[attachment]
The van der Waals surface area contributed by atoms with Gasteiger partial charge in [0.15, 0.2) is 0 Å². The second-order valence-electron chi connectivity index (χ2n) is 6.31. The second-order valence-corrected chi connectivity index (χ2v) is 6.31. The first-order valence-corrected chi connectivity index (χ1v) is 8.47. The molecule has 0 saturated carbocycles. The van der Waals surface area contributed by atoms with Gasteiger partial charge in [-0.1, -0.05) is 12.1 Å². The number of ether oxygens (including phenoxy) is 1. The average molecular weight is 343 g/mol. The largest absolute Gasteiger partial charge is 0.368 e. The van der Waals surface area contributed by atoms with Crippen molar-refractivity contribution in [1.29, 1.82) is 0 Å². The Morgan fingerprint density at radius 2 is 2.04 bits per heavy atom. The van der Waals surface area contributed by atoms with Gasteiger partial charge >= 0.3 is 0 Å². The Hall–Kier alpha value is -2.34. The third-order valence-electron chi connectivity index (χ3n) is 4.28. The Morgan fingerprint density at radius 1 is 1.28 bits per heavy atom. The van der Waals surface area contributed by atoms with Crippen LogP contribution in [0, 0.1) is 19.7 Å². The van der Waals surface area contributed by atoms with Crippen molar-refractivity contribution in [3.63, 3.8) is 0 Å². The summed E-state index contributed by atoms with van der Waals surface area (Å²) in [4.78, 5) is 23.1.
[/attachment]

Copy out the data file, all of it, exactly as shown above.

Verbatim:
The van der Waals surface area contributed by atoms with Gasteiger partial charge in [0.15, 0.2) is 0 Å². The second-order valence-electron chi connectivity index (χ2n) is 6.31. The second-order valence-corrected chi connectivity index (χ2v) is 6.31. The first-order valence-corrected chi connectivity index (χ1v) is 8.47. The molecule has 0 saturated carbocycles. The van der Waals surface area contributed by atoms with Gasteiger partial charge in [-0.1, -0.05) is 12.1 Å². The number of ether oxygens (including phenoxy) is 1. The average molecular weight is 343 g/mol. The largest absolute Gasteiger partial charge is 0.368 e. The van der Waals surface area contributed by atoms with Crippen molar-refractivity contribution in [1.29, 1.82) is 0 Å². The Morgan fingerprint density at radius 2 is 2.04 bits per heavy atom. The van der Waals surface area contributed by atoms with Gasteiger partial charge >= 0.3 is 0 Å². The Hall–Kier alpha value is -2.34. The third-order valence-electron chi connectivity index (χ3n) is 4.28. The Morgan fingerprint density at radius 1 is 1.28 bits per heavy atom. The van der Waals surface area contributed by atoms with Crippen LogP contribution in [0, 0.1) is 19.7 Å². The van der Waals surface area contributed by atoms with Crippen molar-refractivity contribution in [3.63, 3.8) is 0 Å². The summed E-state index contributed by atoms with van der Waals surface area (Å²) in [4.78, 5) is 23.1.